I haven't finished this extremely short text yet. It was originally a small series of lectures. Basically, Butler critiques Hegel's and Lacan's appropriations of Antigone (both the play and, especially, the character) to represent a certain ideal. She summarizes rather lucidly both Hegel's and Lacan's positions. Of course, the problem with both Hegel and Lacan is that they are so dense and (often) obscure that, like Nietzsche, they get appropriated left and right themselves. So understanding what they *really* ever meant is always slippery. But Hegel and Lacan are familiar territory for Butler. She's no Classicist, and she's upfront about that. I think she does a phenomenal job highlighting the ultimately untenable postion(s) Hegel and, to a lesser extent, Lacan assume in relation to Antigone. I haven't finish yet, but Butler is certainly setting up her own "feminist" reading. It's not concerned with "what the Greeks thought" the way classical scholars (by definition) often are. Rather, she's clearly relating Greek tragedy to the modern world in response to the past 300 years of (post)enlightenment thinking. A more recent text that also deals with a lot of this material is The Antigone Complex by Cecilia Sjoholm - if you're interested.
Tegore
To get it out of the way early, this is just barely a book about Sophocles' Antigone. I don't say this as a criticism by the way, but simply as a matter of setting expectations. As for what it -is- about, well, it's pretty classic Butler: take a bunch of social and political distinctions (between, say, the public and the private, life and death, family and society), show how unstable they are - the ways in which they bleed into one another, cross over at unexpected points, and muddle otherwise taken-for-granted lines of 'intelligibility' - and ground a hope for a more emancipatory and radical social order upon the wreckage wrought. Seen from a distance, it's a pretty straightforward project, and Antigone here serves as nothing less than the springboard from which to articulate it. Such are the stakes of Butler's reading of the play then, which continually attends to the 'transgressions', 'scandals', and defiances of the norm which litter the text, all the better to bring out its emancipatory potential.

Yet while Antigone (the play), serves as the book's protagonist, it's the critique of its antagonists that lends the book most of it's already-slim heft (just over 80 pages without notes). Hence alongside the reading of the play itself is Butler's engagement with both Hegel and Lacan, whose own readings of Antigone are taken to exemplify attempts to 'contain' and otherwise check the transgressive currents that Butler so carefully divines. Against Hegel then, will Butler reject the attempt to fix the distinction between the state and the family, while against Lacan is emphasised the unstable boundaries between the 'Symbolic' and the social, distinctions which, in Butler's reading, underpin approaches to not just the play, but to our wider understanding of social and political categories more generally. If it sounds like there's alot packed in to this little book, it's because there is, and if there's any difficulty in reading here, it's as much to do with the condensed presentation of argument than with anything else.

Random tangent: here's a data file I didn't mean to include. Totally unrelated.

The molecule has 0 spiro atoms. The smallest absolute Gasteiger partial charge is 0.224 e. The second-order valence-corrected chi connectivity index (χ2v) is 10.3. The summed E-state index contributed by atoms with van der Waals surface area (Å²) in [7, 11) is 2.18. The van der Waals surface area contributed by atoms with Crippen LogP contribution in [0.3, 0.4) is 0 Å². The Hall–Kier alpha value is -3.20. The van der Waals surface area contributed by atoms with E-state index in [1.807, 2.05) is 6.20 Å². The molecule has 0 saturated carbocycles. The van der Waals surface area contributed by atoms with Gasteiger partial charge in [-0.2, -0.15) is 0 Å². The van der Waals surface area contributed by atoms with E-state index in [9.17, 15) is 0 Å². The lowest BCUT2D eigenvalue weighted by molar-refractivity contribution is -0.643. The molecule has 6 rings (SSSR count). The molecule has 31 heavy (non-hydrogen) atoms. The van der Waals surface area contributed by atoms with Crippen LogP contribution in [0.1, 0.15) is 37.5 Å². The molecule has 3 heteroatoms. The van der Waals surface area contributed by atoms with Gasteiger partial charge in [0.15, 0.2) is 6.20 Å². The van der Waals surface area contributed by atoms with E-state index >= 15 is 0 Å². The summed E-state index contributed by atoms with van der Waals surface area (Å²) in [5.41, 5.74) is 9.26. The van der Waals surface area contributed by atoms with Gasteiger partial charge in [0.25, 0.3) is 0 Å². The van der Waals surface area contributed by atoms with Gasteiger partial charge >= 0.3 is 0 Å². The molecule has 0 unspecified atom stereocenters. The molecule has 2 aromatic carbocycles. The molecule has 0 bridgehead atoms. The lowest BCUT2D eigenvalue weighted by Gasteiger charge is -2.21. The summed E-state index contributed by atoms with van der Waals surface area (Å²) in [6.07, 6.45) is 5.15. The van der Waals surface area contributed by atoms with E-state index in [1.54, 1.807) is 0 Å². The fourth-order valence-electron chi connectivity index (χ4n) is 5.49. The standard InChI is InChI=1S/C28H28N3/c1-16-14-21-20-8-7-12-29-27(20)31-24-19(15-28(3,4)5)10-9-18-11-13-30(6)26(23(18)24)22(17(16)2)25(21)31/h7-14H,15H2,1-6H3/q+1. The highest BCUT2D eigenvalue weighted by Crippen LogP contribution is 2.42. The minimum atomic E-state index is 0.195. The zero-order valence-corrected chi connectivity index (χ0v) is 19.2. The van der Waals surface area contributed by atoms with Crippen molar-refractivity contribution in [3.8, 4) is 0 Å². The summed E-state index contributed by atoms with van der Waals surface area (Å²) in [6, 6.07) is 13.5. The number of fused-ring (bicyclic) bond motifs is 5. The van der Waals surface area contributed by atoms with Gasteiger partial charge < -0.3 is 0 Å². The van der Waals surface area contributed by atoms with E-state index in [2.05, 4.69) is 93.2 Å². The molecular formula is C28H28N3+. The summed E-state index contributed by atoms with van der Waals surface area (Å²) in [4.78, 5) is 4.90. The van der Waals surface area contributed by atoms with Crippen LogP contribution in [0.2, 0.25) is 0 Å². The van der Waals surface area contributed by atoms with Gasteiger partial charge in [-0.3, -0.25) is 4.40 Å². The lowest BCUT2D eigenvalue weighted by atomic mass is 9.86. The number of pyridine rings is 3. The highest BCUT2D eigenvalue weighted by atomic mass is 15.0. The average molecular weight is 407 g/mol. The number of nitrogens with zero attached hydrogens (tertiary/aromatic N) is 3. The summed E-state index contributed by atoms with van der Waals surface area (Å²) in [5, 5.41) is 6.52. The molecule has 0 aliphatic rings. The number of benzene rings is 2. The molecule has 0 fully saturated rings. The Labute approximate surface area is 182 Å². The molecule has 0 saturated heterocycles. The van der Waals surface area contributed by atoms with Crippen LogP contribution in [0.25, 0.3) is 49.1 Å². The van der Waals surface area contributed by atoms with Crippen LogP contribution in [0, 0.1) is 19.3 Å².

That all said, this book has left me somewhat torn. On the one hand, I can't help but appreciate the 'expansion' of Butler's thought from categories of gender (so central to her early work) to categories of social relations - specifically kinship relations - more generally. I've undoubtably come away from this thinking more critically and more expansively about the kinds of kinship relations that we so easily take for granted in this day and age. On the other hand, did we really need another reading of Antigone to get there? I mean, at my most critical, this felt like a footnote in the form of a book, developing ideas that really demanded more than the simple literary analysis offered within (even in a book of philosophy, is there really nothing to say of the sociology, history or economics of the family form? Really?). So yeah, a book of interesting ideas let down by the minimal effort made to pursue them - a disappointment not in spite of, but because of it's allure.
Gagas
Antigone's revolt lives on! As Butler says herself in the introduction, she is not a classicist and has no desire to be one. This book is about the intellectual/artistic legacy of the figure of Antigone and the political and philosophical implications of her performative resistance to state power. Having taken a seminar in 1998 with Butler on the very topic of Antigone, I can assure you that the author is well aware of the ambiguity of Sophocles's play. As Butler demonstrates, this ambiguity is what has driven so many diverse interpretations by major thinkers such as Hegel and Lacan and playwrights like Hoelderlin and Brecht. Butler insightfully analyzes the critical-artistic tradition that has developed since Sophocles and helps to demonstrate this tradition's continued relevance in the present day--in any case where individual desire conflicts with the institution of the state as it functions to set the parameters of the normal or acceptable in society.
Morlunn
Judith Butler's study of Antigone, over the course of these 3 lectures, yields important and timely insights about how we might understand kinship and love in today's society. Her analysis of Hegel, Levi-Strauss, and Lacan is impressively rigorous. A must read for anyone interested in liguistics, structuralism, feminism and contemporary questions about political belonging.